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Thread: CSS3 support

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    SitePoint Zealot kemp's Avatar
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    CSS3 support

    Since I work with web-design everyday, I decided to make a slide presentation with XHTML and CSS; not because I have nothing better to do with my life, but because I have a lecture to present . The problem is, the computer that I'll use to project my slides doesn't have any kind of anti-alias so the text looks really bad.

    I've read on the CSS3 specification about the attribute font-smooth but I couldn't find a browser that supports it (tested only on Firefox 1.0PR and IE6) so I got curious. Where can I find information about CSS Level 3 browser support?

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    ☆★☆★ silver trophy vgarcia's Avatar
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    Code***** is way ahead of the game

    http://www.macedition.com/cb/resourc...selectors.html

    Edit:

    Stupid word filter!

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    \m/\m/ karinne's Avatar
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    Quote Originally Posted by vgarcia
    Edit:

    Stupid word filter!

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    SitePoint Guru bronze trophy blufive's Avatar
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    While that page is year out of date, it's still the best one I'm aware of.

    One thing to note: mozilla project people have stated (in suitably arcane technical forums, rather than in press releases) that, in general, they won't seriously look at implementing any feature until the corresponding W3C spec reaches "candidate recommendation" status. This seems perfectly reasonable - they don't want to implement stuff and then have the spec changed out from under them. I suspect that other browser makers have a similar attitude.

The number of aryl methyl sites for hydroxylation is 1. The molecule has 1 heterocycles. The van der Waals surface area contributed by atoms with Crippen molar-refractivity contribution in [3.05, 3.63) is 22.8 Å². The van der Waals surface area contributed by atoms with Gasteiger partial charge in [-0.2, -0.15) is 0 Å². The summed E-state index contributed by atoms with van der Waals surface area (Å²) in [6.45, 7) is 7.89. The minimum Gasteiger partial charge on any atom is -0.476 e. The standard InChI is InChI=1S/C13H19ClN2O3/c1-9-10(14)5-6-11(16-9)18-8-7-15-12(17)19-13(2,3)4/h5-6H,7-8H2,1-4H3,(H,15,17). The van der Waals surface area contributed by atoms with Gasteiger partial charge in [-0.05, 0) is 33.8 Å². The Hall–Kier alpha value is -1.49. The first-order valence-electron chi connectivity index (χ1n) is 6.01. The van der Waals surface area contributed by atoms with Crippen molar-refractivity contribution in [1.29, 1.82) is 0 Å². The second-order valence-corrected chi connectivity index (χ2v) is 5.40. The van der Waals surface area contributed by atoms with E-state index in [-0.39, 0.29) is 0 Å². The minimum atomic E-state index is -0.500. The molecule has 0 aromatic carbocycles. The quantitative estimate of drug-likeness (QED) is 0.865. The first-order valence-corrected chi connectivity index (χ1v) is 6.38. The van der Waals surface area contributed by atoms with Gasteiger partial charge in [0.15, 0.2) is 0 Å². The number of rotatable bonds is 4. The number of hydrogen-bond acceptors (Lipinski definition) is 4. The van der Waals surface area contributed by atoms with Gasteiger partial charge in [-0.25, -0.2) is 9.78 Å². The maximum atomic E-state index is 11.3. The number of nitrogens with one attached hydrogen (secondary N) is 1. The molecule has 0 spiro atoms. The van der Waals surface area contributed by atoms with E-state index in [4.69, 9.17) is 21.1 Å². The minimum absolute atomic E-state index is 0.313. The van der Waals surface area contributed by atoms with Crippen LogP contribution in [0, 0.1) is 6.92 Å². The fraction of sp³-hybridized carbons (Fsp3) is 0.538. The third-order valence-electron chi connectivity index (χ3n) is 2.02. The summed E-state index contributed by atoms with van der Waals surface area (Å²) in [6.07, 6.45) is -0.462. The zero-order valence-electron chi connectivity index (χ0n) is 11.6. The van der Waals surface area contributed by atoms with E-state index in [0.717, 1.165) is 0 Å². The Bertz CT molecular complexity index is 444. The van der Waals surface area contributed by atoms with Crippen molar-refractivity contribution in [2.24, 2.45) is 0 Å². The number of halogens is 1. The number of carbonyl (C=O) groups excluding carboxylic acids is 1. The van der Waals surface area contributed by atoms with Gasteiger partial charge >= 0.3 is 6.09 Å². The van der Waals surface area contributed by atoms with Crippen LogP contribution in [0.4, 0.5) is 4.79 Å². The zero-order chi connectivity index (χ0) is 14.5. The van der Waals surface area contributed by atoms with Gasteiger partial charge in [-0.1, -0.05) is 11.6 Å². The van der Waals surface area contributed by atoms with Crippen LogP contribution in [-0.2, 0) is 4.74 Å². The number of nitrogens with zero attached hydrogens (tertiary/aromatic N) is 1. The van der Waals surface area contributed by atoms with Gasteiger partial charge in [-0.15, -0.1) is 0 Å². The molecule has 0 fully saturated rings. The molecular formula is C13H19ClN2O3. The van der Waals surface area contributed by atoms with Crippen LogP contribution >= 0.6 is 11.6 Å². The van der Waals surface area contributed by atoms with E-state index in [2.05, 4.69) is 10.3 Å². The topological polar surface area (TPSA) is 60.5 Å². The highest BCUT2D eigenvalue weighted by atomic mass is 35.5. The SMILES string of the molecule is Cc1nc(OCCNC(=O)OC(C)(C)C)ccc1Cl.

Looking at the CSS Work in Progress page, that currently means that only the Selectors, Color, Text, Ruby, Paged, UI and Media modules of CSS3 are in with much of a chance, as far as Gecko (the Mozilla rendering engine) is concerned. As the macedition chart linked above shows, the selector support is coming along nicely (and I wouldn't be surprised if they've done a couple more since that was last updated)

    I know that recent versions of Gecko also support the "opacity" property from the color module, but I don't think there's much else to report.

    If you're prepared to do your own testing, Opera has historically been strong on the CSS front (they're the only browser I can think of that even makes a decent attempt at CSS2 counters, for example) so that's probably worth a look.

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    SitePoint Zealot kemp's Avatar
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    Thanks for all the answers, things are the way I thought they were. I'll do some testing on Opera an see how good it is.

    As for the slide presentation, I'm thinking of using Inman Flash Replacement on the hole text. What do you guys think?
    Last edited by kemp; Nov 3, 2004 at 15:40. Reason: typo, link doesn't work!

  6. #6